Uncommon Descent Serving The Intelligent Design Community

sexual selection

Woke world destroys Darwinian evolutionary biologist

Those other evolutionary biologists had better get with the program and denounce Colin Wright, right? Or just shut up and stay shut up. From an old source: Sow the wind, reap the whirlwind. We’d be happy to help but we can only help people who think that intellectual freedom is not negotiable. It must be okay to criticize Darwin too. Read More ›

Rob Sheldon on Darwinism and the problem of why intelligent women marry less intelligent men

If regression toward the mean is a nearly universal tendency, how could evolution proceed via sexual selection? Outliers would tend to get reabsorbed far more often than not. Read More ›

More on male vs. female body form and Darwinian sexual selection

Nelson: There is no evidence to support the assumption that mechanically efficient bipedal walking requires a narrow pelvic morphology. If there are metabolic costs to walking and running with wider hips, they could be offset by subtle changes in movement patterns. Read More ›

Rob Sheldon offers some thoughts on the recent challenge to Darwin’s sexual selection

Sheldon: Finally, somebody is saying what ID has claimed for decades--Darwin has no clothes. It's just-so stories stacked on just-so stories with the very thinnest of experimental evidence. And that's the only thing I admire about post-modernists. Read More ›

Paper: So many exceptions to sex chromosome evolution

From the paper: “Finally, the remarkable turnover of sex chromosomes in many systems, as well as variation in the rate of sex chromosome divergence, suggest that assumptions about the inevitable linearity of sex chromosome evolution are not always empirically supported, and the drivers of the birth-death cycle of sex chromosome evolution remain to be elucidated. ” Read More ›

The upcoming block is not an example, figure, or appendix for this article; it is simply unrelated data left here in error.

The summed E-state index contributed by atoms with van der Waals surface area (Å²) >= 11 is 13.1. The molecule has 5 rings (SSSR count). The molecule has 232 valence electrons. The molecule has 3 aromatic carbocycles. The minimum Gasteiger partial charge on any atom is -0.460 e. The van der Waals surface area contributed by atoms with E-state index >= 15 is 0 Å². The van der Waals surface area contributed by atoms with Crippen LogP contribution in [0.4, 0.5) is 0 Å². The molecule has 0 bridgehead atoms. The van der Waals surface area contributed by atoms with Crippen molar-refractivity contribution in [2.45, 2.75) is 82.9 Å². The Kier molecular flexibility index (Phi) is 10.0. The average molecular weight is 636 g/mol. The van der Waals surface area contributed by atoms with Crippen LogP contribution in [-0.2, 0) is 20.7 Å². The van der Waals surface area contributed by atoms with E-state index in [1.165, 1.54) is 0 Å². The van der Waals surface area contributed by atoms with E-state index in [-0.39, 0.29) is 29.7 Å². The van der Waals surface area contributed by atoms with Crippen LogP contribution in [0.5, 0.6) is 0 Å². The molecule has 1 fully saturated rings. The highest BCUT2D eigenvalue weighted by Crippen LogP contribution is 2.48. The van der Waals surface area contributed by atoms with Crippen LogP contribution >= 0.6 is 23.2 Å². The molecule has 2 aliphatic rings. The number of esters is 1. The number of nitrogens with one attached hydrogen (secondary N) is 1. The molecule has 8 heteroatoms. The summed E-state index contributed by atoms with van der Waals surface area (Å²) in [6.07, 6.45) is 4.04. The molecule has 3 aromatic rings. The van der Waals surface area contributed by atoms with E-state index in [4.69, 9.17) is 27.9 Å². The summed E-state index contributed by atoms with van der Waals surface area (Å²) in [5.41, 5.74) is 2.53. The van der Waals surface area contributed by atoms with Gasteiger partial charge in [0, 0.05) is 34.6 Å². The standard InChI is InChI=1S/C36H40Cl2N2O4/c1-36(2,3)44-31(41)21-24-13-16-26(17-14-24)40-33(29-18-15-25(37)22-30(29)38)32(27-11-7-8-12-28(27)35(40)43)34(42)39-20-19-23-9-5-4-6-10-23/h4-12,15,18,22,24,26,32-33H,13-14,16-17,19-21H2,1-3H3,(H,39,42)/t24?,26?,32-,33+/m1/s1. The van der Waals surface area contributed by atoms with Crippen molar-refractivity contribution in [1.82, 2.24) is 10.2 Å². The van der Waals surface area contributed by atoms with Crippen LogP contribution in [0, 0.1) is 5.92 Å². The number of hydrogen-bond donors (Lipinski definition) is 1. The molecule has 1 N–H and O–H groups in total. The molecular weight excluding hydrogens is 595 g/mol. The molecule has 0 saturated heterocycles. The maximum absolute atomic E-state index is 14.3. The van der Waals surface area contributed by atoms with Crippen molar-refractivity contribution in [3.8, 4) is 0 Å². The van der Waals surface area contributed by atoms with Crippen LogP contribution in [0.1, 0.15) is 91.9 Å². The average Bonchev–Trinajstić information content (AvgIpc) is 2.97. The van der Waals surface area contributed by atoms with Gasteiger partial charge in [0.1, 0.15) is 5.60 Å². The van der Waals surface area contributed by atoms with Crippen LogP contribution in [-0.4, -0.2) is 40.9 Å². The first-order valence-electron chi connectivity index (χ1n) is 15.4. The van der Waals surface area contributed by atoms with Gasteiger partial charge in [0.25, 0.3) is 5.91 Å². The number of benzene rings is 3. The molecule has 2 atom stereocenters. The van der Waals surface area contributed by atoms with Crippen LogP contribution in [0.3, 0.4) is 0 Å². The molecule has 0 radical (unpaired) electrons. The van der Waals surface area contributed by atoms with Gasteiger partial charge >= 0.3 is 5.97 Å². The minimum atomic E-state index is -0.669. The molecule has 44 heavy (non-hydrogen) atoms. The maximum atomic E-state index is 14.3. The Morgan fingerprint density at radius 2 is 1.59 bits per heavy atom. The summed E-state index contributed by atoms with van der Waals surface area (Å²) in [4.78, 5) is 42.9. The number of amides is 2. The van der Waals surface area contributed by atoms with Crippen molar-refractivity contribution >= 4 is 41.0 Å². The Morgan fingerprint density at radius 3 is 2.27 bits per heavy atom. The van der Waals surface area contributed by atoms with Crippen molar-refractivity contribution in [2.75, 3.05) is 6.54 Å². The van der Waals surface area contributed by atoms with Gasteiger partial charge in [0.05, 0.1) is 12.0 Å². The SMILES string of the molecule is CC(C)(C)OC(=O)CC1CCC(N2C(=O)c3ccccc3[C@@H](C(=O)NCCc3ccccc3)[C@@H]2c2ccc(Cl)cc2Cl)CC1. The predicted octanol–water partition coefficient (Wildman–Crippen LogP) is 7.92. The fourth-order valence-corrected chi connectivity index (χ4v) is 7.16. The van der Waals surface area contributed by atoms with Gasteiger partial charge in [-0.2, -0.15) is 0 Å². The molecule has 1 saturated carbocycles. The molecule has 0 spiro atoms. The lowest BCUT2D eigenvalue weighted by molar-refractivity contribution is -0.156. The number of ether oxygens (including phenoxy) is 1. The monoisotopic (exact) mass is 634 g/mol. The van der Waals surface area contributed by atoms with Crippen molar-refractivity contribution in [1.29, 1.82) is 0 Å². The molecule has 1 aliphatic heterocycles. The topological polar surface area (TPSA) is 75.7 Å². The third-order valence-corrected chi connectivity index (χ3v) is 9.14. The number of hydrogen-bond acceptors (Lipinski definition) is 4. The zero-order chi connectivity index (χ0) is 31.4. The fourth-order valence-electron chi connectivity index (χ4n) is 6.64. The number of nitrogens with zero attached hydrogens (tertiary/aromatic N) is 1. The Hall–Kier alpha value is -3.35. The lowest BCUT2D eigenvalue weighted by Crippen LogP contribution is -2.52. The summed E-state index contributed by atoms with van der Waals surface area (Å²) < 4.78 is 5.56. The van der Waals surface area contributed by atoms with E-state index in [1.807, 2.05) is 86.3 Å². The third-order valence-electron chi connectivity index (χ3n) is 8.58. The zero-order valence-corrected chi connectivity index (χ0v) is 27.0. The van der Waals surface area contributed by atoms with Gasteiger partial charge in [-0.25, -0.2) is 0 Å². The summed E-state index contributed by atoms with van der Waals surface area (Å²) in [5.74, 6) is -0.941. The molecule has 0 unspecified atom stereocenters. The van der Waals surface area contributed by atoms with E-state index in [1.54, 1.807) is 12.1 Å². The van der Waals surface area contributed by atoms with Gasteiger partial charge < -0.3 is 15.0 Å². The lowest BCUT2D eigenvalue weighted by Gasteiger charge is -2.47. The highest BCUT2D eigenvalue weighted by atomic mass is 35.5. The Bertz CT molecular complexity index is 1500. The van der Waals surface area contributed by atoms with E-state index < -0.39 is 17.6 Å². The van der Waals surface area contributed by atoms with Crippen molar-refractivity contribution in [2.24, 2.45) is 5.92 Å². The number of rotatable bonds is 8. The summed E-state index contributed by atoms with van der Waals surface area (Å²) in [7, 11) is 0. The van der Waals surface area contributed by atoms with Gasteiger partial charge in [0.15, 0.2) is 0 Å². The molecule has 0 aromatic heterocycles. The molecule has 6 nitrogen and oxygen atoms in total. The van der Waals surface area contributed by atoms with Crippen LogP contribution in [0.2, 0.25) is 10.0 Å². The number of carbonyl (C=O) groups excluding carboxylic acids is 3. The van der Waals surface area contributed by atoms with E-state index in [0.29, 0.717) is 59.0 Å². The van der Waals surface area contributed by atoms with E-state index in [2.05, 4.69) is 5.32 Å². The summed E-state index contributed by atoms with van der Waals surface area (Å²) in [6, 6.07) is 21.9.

Claim: Sexual selection could spark new species

Of course, sexual selection could spark new species. Lots of events could. At least in theory. The problem is, it must persist generation after generation to make and maintain a difference. How often can it work that way unchecked in an ecology where a great many other shaping events are happening at the same time? Read More ›

Symbiotic bacteria help frogs find mates (but the real story is all the wrong assumptions we make)

Contrary to assumption, 1) smell was important in locating mates and 2) males and females had different smells 3) produced by symbiotic bacteria. One wonders how many other life forms would challenge simple evolution tales if they were closely studied. Read More ›

Researchers: When mates are rare, birds help their parents raise more offspring

Male birds are more likely to do so: After a five-year experiment, researchers from Florida State University and the Tallahassee-based Tall Timbers Research Station found that when fewer mates were available for brown-headed nuthatches, these small pine-forest birds opted to stay home and help their parents or other adults raise their offspring… Associate Professor of Biological Science Emily DuVal and Jim Cox, a vertebrate ecologist from Tall Timbers and a courtesy faculty member at FSU, had long been interested in how these tiny birds showed cooperation—that is often having non-breeding young adults hang out and help raise chicks. After all, bypassing the chance to reproduce is not typically how nature works… This was the first large-scale, experimental evidence that the Read More ›

Birds are found to plan like humans for their offsprings’ future

Popscience: No natural mechanism is remotely suggested, so we must assume that it is sheer mental power, of the sort that we species-ists once thought existed only in humans, that enables the hen bird to plan for her chicks' future. Shame on us! Read More ›